“Reconciliation is antiblack and thus antichrist. It is anti-black because it requires the supersession of the black in order for its unity to be found in its white Christ. By black here, I don’t mean a particular skin color or identity, a certain vocal affectation, musical aesthetic, or capacity for rhythm (though I do mean all those things, too). Instead, I mean blackness as a radical refusal of the movement of reconciliation, and thus, of whiteness. To be black and to be made black is to take seriously the work of refusal, which is an antagonism, a thorn in the side of the sovereignty of whiteness. To be made black is not to be made other than one already is, in the sense that one must supersede the black in order to become a better whiter self or world or being. Instead, to be made black is to be undone through an encounter with an other that interrupts the logic of self-making, the logic of world-making, as supersession. To become black is to remain in instability, is to remain in solidarity together in instability. To become black is to be against the movement beyond sociality for the sake of becoming logical and reasonable. To become black is to refuse being made a something–to be and become nothing. Not because nothing is an absence or a lack of life, but precisely because nothing is the abundance and multiplicity out of which life is formed.”


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Deleuze and the Naming of God Now Available

This is just a quick announcement that my book, Deleuze and the Naming of God: Postsecularism and the Future of Immanence, is now out. Which is to say that physical copies have appeared, that it’s available on Amazon (at least in the US and the UK), and so on.

The introduction is available online. The cost of the book is rather prohibitive, as it’s being published now only in hardback. If you’re able, though, it’d be great if you could ask your library to order a copy. This might aid the eventual publishing of a paperback version. Also, EUP would no doubt distribute review copies.

Thoughts Surrounding Accelerationism

I can’t claim to have followed all of the debates surrounding the Accelerationist Manifesto (excerpts in italics in what follows). But I have remained intrigued by it—certainly intrigued enough to make my way to the accelerationist event this past weekend, given its proximity to my current location.  The duration of doing this got me thinking, in a relatively more concentrated way, about what accelerationism’s saying, but moreso about what’s being done by this saying and the attention attracted by this saying. I figured it would be worth setting down some of these thoughts. And let me say in advance, these thoughts are scattered, and no doubt they can be found to have missed some kind of nuance in accelerationism, etc.—so, these thoughts are not “just ideas,” they are just ideas. Read the rest of this entry »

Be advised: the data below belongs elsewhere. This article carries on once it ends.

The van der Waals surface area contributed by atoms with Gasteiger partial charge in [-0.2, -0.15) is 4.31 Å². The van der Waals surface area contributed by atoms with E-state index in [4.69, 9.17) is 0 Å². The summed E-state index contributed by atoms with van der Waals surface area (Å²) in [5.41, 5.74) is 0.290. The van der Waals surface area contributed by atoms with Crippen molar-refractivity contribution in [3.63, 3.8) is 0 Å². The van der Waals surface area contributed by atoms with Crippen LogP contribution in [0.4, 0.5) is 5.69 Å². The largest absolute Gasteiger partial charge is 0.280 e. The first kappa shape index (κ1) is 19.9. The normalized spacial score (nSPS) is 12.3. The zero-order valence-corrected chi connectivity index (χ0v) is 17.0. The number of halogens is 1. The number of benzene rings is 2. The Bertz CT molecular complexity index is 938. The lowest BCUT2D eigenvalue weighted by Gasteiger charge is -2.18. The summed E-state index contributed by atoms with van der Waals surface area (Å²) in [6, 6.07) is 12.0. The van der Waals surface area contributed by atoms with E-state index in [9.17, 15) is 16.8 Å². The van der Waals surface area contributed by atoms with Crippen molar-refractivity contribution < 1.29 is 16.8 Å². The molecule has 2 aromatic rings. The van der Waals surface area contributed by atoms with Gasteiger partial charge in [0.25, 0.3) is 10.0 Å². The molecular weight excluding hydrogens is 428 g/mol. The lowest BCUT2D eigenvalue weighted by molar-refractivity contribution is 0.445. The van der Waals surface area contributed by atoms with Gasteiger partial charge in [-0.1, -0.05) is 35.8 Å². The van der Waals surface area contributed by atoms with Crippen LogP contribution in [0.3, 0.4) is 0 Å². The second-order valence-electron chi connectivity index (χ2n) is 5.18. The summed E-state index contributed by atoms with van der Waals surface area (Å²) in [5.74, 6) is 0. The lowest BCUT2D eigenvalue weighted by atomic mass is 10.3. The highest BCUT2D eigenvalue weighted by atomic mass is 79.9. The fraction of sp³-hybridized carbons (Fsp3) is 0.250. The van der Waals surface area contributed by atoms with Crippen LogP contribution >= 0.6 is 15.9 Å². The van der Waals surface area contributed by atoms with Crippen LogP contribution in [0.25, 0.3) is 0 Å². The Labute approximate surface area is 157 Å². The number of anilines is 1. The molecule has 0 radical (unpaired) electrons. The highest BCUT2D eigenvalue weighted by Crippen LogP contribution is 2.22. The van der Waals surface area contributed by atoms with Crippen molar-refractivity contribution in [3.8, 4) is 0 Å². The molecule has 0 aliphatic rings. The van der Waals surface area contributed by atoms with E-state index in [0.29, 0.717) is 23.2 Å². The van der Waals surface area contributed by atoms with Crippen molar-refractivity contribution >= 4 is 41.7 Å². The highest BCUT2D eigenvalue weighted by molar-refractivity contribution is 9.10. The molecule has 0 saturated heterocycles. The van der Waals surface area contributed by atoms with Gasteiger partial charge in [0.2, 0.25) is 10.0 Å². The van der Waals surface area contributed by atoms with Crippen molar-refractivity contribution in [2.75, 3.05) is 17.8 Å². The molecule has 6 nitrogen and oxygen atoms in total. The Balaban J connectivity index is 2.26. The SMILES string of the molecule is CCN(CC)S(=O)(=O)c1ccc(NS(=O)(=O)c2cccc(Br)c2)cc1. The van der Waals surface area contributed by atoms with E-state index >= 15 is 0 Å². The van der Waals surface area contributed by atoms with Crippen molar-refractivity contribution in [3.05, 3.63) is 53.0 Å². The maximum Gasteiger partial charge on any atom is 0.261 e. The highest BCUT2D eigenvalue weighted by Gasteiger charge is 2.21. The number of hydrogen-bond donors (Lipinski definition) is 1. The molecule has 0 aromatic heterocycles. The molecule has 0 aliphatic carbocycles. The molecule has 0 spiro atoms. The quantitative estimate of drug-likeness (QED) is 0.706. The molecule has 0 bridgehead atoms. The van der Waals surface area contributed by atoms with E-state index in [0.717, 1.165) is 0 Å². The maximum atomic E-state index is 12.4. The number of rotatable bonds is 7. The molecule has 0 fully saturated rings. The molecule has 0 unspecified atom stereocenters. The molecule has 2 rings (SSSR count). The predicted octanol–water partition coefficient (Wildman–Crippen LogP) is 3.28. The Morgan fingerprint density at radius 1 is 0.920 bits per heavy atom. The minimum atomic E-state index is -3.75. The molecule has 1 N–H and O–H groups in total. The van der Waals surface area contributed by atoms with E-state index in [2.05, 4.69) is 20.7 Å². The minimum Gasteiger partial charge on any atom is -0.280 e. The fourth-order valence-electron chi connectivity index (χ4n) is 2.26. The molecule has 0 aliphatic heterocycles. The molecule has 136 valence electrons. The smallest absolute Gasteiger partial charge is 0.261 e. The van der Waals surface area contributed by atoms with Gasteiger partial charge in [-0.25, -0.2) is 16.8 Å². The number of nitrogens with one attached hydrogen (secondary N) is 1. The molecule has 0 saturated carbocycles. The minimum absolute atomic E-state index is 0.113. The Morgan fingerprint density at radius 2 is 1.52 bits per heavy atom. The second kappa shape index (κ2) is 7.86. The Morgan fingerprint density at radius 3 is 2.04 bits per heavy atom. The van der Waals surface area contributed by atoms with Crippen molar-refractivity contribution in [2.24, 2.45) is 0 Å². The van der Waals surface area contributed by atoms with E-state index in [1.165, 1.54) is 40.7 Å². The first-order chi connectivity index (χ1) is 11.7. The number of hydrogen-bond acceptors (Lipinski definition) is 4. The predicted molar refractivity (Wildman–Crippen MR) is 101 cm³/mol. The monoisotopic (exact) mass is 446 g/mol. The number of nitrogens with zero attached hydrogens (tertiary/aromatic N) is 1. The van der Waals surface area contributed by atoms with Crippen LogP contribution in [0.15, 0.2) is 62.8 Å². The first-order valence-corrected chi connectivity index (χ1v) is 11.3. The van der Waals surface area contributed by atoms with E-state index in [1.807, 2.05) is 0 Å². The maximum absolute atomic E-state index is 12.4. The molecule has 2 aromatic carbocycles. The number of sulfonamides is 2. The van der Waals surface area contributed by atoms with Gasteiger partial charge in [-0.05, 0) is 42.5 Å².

Announcement: Modern European Philosophy and the Problem of Religious Language

Modern European Philosophy and the Problem of Religious Language

In Association with the Forum for European Philosophy and Royal Institute of Philosophy

Tuesday 5th November, 4.30 – 7.00

SOTA Library, 19 Abercromby Square, University of Liverpool

This workshop will explore the rich resources for analysing, theorising and interrogating religious language within the continental tradition. It marks the publication of two new books in the field, Daniel Colucciello Barber’s Deleuze and the Naming of God: Post-Secularism and the Future of Immanence (Edinburgh University Press) and Daniel Whistler’s Schelling’s Theory of Symbolic Language: Forming the System of Identity (Oxford University Press), as well as the reissue of Steven Shakespeare’s classicKierkegaard, Language and the Reality of God (Ashgate, 2001; Biblio, 2013).

The event is free and open to all. No registration is necessary, although, if possible, do let Daniel Whistler ( know of your intention to attend. Read the rest of this entry »